Chinese scientists launched a satellite containing experimental 6G technologies into orbit earlier this month.

The Tianyan-5 Satellite, sent up with 13 other satellites on November 6, will test terahertz (THz) communications in what the BBC described as a “world first” test of 6G technology in space.

But with Australia’s 5G network is still slowly rolling out – why are we already thinking about 6G?

Dr Diep Nguyen, Senior Lecturer at the University of Technology Sydney’s School of Electrical and Data Engineering, said companies and academics had already begun thinking about the next phase of telecommunications.

“There is a lot of back-and-forth that needs to happen between research and industry before the next technology is standardised and hits the market,” Dr Nguyen told Information Age.

“Now that 5G has been commercialised, people are talking about the next stage in the life cycle.”

Whatever the sixth generation of wireless networks becomes, there is a global race to develop and patent the technologies that will form the new standard in years to come.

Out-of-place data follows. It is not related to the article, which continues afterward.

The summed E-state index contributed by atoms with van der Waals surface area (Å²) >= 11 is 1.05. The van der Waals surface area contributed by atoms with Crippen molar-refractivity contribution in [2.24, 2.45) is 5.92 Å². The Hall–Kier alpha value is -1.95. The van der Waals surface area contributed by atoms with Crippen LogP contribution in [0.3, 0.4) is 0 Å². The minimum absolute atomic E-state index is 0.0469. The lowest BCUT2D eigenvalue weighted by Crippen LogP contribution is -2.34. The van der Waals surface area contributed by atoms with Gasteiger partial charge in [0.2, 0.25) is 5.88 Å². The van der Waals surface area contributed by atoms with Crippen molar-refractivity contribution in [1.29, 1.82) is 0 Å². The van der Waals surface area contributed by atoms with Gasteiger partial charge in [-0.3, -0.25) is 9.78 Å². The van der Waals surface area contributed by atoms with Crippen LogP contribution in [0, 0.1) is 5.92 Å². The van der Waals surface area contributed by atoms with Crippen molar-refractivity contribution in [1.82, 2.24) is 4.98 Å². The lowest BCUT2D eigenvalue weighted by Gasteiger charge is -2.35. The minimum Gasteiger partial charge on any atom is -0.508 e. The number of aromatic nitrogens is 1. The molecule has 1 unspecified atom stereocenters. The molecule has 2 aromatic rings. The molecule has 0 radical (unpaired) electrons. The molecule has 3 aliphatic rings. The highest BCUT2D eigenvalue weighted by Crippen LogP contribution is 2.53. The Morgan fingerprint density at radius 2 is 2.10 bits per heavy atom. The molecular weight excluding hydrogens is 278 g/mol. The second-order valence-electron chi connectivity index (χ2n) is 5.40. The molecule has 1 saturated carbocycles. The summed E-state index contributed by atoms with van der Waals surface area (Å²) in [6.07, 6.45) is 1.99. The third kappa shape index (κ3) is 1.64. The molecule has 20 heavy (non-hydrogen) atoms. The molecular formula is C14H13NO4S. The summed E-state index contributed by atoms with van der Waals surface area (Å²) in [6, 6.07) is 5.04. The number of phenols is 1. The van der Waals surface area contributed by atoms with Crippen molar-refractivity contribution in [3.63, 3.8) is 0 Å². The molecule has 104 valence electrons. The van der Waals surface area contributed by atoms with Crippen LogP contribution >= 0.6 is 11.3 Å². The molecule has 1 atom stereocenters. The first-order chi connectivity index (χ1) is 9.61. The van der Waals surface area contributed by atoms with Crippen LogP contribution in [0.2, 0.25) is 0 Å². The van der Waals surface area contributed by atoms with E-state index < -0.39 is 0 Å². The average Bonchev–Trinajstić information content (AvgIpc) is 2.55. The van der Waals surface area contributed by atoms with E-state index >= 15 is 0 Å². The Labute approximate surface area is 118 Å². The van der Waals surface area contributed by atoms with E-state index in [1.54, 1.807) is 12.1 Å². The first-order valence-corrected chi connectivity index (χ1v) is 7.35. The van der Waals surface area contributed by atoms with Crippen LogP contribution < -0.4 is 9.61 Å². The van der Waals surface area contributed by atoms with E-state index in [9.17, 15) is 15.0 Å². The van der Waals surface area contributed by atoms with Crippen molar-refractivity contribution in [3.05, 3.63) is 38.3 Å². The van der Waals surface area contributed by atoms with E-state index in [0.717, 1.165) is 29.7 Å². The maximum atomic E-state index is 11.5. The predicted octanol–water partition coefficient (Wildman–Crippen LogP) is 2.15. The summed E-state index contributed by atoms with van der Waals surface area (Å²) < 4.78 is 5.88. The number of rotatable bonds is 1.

THz frequencies, like those being tested by the Tianyan-5 satellite, will likely play a major role as German researchers recently presented proof-of-concept for a low-cost THz receiver they claim has seen transmission rates of 115 Gbps.

That’s more than 10 times the max speed of 5G, and it’s still early days.

While speed will undoubtedly be a feature of 6G, Dr Nguyen said it won’t be the focus of the next generation. Instead he picked four main areas where researchers will look to improve wireless technology: accessibility, reliability, latency, and efficiency.

“Reliability is especially important for industrial automation,” he said.

“When machines are talking to each other it requires very strict latency and 6G will again improve that.

“Also, when you think about existing infrastructure like data centres and the amount of energy they use, 6G will be more energy efficient and that will help reduce the amount of carbon dioxide we produce.”

Dr Nguyen also expects the next generation will move us closer toward high-speed, low latency satellite broadband that will provide greater coverage to people outside urban areas – something Elon Musk’s Starlink company is already trying to achieve through constellations of small communications satellites littering Earth’s orbit.

Experiments using China’s the Tianyan-5 satellite will test THz in space and help begin the process.

But we are still a way off seeing a 6G compatible iPhone.

“Based on 5G, which was being talked about back in 2013-14, I would say there is around five or six years before the next generation,” Dr Nguyen said.

“It still has people coming up with new ideas and is very much in the infancy of standardisation.”